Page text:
Squeeze is on for mid-tier contractors
- By David Hubler
- Dec 03, 2008
Midtier federal contractors face a number of constraints, such as the lack of a unanimous definition of what constitutes a midtier company, according to a Dec. 2 gathering of government contractors, procurement officials and congressional staff members.
They also agreed that midtier businesses are being squeezed by both small businesses that have government contract set-asides and giant defense contractors that have the money and manpower to win the lion's share of awards.
Those were among the issues discussed during a series of panels convened by the Professional Services Council and the U.S. Chamber of Commerce to assess the midtier squeeze.
Stan Soloway, PSC president and chief executive officer, noted that a 2005 survey by the Center for Strategic and International Studies revealed that during the past 10 years, midtier companies' market share of federal IT services declined 40 percent. "We've also seen significant new competitive pressures grow as larger companies began to create and compete for more small work packages than ever before," he said while defining the squeeze.
Soloway said the government's recent emphasis on task orders played a major role in the decline of midtier market share in the IT services sector. "As of the 2005-2006 versions of the study, about 50 percent of the addressable market in services was being procured at the task order level, up over 250, close to 300 percent from where it had been several years before," he said.
The House has a Small Business Committee, but there is no midtier committee in either the House or Senate, said Alan Chvotkin, PCS executive vice president and counsel. "We have no centralized congressional policy," he said.
Al Matera, director of the Office of Acquisition Policy at the General Services Administration, said GSA has no specific definition or acquisition policy for midtier companies. As a result, he added, the agency cannot track the value of the contracts it awards to midtier companies.
As an example, Matera cited GSA's multiple-award schedules program, which accounts for about $36 billion in annual revenue for 17,000 contractors, about 80 percent of which are small businesses. The other 20 percent, about 3,400 contractors, are characterized as other than small businesses, he said. They receive approximately 65 percent of that $36 billion, or $23 billion in MAS annual sales. "Now we know some of that must be going to midmarket companies," he said. "We think the dollars are significant, but again, we don't know how much of that $23 billion, $24 billion is going to midmarket companies."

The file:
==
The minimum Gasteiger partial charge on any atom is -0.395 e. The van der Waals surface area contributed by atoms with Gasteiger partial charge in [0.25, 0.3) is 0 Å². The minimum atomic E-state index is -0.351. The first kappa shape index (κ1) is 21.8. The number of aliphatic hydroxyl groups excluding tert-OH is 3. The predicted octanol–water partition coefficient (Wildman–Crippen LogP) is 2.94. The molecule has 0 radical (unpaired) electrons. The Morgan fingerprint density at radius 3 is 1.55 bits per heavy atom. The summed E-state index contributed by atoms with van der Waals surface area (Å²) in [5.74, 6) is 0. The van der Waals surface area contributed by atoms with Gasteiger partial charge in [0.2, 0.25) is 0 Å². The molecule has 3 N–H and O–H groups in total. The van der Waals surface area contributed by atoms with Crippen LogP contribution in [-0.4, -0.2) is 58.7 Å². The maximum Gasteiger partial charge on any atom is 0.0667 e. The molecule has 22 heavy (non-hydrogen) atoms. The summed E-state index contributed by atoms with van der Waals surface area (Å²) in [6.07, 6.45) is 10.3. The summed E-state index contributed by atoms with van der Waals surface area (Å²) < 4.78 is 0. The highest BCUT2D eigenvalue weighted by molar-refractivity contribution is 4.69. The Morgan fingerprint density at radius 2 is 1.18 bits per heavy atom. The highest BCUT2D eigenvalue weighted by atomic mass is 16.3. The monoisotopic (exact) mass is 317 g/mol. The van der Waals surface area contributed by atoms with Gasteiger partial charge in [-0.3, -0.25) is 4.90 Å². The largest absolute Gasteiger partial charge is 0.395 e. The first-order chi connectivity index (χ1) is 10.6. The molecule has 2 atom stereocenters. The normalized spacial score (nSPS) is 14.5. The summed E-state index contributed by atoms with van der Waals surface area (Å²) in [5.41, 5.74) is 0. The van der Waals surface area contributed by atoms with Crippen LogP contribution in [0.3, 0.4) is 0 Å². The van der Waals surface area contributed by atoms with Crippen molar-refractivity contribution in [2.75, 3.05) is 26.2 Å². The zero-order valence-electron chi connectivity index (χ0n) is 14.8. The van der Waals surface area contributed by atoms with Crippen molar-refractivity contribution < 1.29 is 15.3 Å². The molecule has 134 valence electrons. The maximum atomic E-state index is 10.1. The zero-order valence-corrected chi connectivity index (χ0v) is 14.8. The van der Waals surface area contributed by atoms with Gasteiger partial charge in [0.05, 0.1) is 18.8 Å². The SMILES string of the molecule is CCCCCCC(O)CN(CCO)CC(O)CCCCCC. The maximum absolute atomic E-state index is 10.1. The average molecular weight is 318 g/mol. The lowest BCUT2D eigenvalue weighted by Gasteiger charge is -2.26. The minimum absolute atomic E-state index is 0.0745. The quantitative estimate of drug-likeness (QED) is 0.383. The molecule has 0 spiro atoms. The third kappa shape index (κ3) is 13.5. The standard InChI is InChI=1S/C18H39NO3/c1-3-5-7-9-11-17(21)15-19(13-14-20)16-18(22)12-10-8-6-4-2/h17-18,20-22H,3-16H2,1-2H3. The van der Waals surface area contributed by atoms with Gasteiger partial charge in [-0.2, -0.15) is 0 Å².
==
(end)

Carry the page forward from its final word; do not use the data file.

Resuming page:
Matera said there is a need to define midtier companies, gather and analyze data on them, and explore governmentwide policy considerations.
Thomas Essig, chief procurement officer at the Homeland Security Department, said DHS does not compile data on what happens to its small-business contractors when they graduate into midtier status. "There really is a significant absence of data," he said. "I don't think it makes sense for any individual department to collect the data for itself. I think this has to be a federal-wide issue to figure out where we're at. And my recommendation is I would have the Small Business Administration gather the data."
However, not all panelists agreed that small-business status was advantageous. Edward Bersoff, chairman, president and CEO of ATS Corp., said that "having been small and midtier, let me say in spite of the issues facing midtier, it's better to be midtier than it is to be small because you have a lot more resources at your disposal, and you can do more things."
Bersoff said the midtier squeeze is a byproduct of a flawed procurement system. He cited the failure to award the Alliant contract for more than two years.
David Hubler is the former print managing editor for GCN and senior editor for Washington Technology. He is freelance writer living in Annandale, Va.